St. Lawrence County prior to 1600s?
Wednesday, September 19, 2012 - 3:34 pm

To the Editor:

I would like to make a comment about the “Comprehensive guide to the greater Potsdam-Canton area” that North Country This Week publishes annually.

I find this guide very useful in most aspects, but was rather puzzled about the presentation of St. Lawrence County’s history. It starts like this: “St. Lawrence County’s history dates back to the earliest explorers from the early 1600s, even though the region didn’t experience significant development until just before 1800.“

So – “history” starts with explorers. Did they meet anybody when they explored the region? We do learn something about that, too: Before (French, later British) settlers set foot on the region, it was debatable ground between the Iroquois confederacy and the Huron-Algonquin nations of Canada, but mostly as hunting and fishing grounds, and the region was never “continuously occupied” by Native Americans.

After this interlude, we hear about the “real” history of St. Lawrence County. It starts in the late 1780s when the state legislature of New York encouraged land sale and created ten towns, among them Canton and Potsdam, that were subsequently populated by white settlers.

I am aware that North Country This Week is not a history book and that it cannot cover the entire historical record of the region we inhabit. However: whose history is this, and to whom is it told?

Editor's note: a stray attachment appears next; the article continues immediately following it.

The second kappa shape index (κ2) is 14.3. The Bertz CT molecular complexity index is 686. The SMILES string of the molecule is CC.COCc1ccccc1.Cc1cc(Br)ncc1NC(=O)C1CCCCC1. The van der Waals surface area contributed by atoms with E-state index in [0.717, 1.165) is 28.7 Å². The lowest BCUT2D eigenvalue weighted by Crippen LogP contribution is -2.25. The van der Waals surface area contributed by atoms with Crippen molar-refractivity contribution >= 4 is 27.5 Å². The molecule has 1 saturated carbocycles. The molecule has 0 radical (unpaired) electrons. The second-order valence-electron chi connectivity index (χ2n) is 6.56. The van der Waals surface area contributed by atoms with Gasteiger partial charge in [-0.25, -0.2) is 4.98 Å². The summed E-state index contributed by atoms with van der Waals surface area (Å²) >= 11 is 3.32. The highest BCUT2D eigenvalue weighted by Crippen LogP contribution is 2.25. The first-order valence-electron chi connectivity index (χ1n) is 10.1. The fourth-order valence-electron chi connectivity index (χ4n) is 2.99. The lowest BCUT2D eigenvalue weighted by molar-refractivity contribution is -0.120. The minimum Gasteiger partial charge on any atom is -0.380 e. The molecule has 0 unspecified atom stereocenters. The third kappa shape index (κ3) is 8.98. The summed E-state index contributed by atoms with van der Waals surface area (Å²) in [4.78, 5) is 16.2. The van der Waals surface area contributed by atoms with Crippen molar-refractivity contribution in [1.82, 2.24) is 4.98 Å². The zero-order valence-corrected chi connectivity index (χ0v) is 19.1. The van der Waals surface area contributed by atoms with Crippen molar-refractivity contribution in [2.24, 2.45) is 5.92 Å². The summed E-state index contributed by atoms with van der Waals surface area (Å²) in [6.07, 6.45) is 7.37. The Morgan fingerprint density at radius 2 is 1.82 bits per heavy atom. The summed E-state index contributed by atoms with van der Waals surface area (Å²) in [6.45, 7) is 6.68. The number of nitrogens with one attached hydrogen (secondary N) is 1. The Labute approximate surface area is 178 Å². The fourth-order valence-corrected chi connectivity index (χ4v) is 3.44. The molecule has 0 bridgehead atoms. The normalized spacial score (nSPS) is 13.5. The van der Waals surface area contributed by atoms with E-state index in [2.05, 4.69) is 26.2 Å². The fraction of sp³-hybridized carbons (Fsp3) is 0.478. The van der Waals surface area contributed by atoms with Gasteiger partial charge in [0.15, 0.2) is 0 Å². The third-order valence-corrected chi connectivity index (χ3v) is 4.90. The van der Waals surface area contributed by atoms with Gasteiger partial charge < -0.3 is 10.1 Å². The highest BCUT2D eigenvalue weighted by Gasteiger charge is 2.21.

In those few lines, we are confronted with history as the presence of settlers of European descent, continuous settlement, individual property ownership, and leadership of wealthy white families (like the Clarkson family). What about the ways of those Native Americans who, from their point of view, had always lived in this region (if maybe not in the exact borders of what is today St. Lawrence County)?

The spotlight on the “real”, “white” history of settlement and land cultivation makes Native American presence disappear from the imaginary map of importance. But what is this parallel history? It is here, today, even if still excluded from the official history of the country. Native American traditions, beliefs, and contemporary ways of life up here are alive if anybody is interested in seeing them.

Take for example the Akwesasne international Pow Wow on Cornwall Island (takes place every year the weekend after Labor Day weekend and is just a breathtaking event). These are things that North Country This Week could easily include in their representation of the area.

Susanne Zwingel, Potsdam